Francis’s praise for Wuerl alarmed sur­vivors’ ad­vo­cates, who said it was ev­i­dence of the cler­i­cal cul­ture Francis him­self de­nounces in which the church hi­er­ar­chy con­sis­tently pro­tects its own.

Ter­rence McKier­nan, pres­i­dent of the on­line abuse data­base Bish­opAc­count­abil­ity, said it showed that for Francis, “Car­di­nal Wuerl is more im­por­tant than the chil­dren he put in harm’s way. Un­til Pope Francis re­verses this em­pha­sis on cod­dling the hi­er­ar­chy at the ex­pense of chil­dren, the Catholic Church will never emerge from this cri­sis.”

Wuerl had sub­mit­ted his res­ig­na­tion to Francis nearly three years ago, when he turned 75, the nor­mal retirement age for bish­ops. But Francis kept him on, as popes tend to do with able-bod­ied bish­ops who share their pas­toral pri­or­i­ties.

But Wuerl made a per­sonal ap­peal to Francis last month to ac­cept the res­ig­na­tion, fol­low­ing the fall­out of the Mc­Car­rick scan­dal and out­rage over the Penn­syl­va­nia grand jury re­port that has led to a cri­sis in con­fi­dence in the church hi­er­ar­chy.

Wuerl was also named promi­nently in the 11-page de­nun­ci­a­tion of the Mc­Car­rick coverup that was penned by the Vatican’s for­mer am­bas­sador to the U.S., Arch­bishop Carlo Maria Vigano, who ac­cused a long line of U.S. and Vatican church­men of turn­ing a blind eye to Mc­Car­rick’s pen­chant for sleep­ing with sem­i­nar­i­ans.

Wuerl has not been charged with any wrong­do­ing but was named nu­mer­ous times in the Penn­syl­va­nia re­port, which de­tails in­stances in which he al­lowed pri­ests ac­cused of mis­con­duct to be re­as­signed or re­in­stated.

In one case cited in the re­port, Wuerl — act­ing on a doc­tor’s rec­om­men­da­tion — en­abled the Rev. Wil­liam O’Mal­ley to re­turn to ac­tive min­istry in 1998 de­spite al­le­ga­tions of abuse lodged against him in the past and his own ad­mis­sion that he was sex­u­ally in­ter­ested in ado­les­cents. Years later, ac­cord­ing to the re­port, six more peo­ple al­leged that they were sex­u­ally as­saulted by O’Mal­ley, in some cases af­ter he had been re­in­stated.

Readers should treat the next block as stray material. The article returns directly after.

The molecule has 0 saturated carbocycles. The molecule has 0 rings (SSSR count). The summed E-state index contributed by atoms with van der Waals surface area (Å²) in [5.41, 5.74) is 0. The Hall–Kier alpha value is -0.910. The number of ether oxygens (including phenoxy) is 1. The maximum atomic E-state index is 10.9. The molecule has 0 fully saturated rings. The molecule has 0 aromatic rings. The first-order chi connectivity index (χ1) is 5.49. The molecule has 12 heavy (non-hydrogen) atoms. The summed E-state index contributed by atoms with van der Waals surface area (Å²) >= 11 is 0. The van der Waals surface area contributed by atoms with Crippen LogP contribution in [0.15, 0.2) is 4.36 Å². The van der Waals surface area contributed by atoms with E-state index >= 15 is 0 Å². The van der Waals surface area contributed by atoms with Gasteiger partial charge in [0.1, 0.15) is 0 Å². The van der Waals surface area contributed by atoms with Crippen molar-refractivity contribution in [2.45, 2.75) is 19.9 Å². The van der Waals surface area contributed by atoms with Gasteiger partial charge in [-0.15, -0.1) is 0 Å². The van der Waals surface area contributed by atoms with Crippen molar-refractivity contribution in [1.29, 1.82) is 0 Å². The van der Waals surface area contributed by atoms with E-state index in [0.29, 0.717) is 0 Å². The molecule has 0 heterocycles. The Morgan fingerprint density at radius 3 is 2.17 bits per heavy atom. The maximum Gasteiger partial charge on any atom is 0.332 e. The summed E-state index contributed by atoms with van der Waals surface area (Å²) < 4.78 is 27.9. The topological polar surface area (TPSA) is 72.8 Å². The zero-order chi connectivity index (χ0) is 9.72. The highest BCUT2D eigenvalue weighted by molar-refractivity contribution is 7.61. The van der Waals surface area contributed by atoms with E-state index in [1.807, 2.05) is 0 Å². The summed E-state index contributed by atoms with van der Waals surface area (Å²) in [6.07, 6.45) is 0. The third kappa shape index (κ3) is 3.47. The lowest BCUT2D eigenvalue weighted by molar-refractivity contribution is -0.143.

In an­other case, Wuerl re­turned a priest to ac­tive min­istry in 1995 de­spite hav­ing re­ceived mul­ti­ple com­plaints that the priest, the Rev. Ge­orge Zir­was, had mo­lested boys in the late 1980s.

Wuerl apol­o­gized for the dam­age in­flicted on the vic­tims but also de­fended his ef­forts to com­bat clergy sex abuse.

His de­fend­ers have cited a case that sur­faced in 1988, when a 19-year-old for­mer sem­i­nar­ian, Tim Bendig, filed a law­suit ac­cus­ing a priest, An­thony Cipolla, of mo­lest­ing him. Wuerl ini­tially ques­tioned Bendig’s ac­count but later ac­cepted it and moved to oust Cipolla from the pri­est­hood. The Vatican’s high­est court or­dered Wuerl to re­store Cipolla to priestly min­istry, but Wuerl re­sisted and, af­ter two years of le­gal pro­ce­dures, pre­vailed in pre­vent­ing Cipolla’s re­turn.

The Rev. Thomas Reese, a Je­suit priest who writes for Re­li­gion News Ser­vice, de­scribed Wuerl as an ide­o­log­i­cal mod­er­ate.

“He was to­tally en­thu­si­as­tic about John Paul II, and then Pope Bene­dict, and now he’s to­tally en­thu­si­as­tic about Pope Francis,” Reese said. “There are not many peo­ple in the church who are to­tally en­thu­si­as­tic about all three of them.”

RICKY CARIOTI THE WASH­ING­TON POST

Car­di­nal Don­ald Wuerl has re­signed as arch­bishop of Wash­ing­ton, D.C. He spoke to The Wash­ing­ton Post about his ca­reer in March.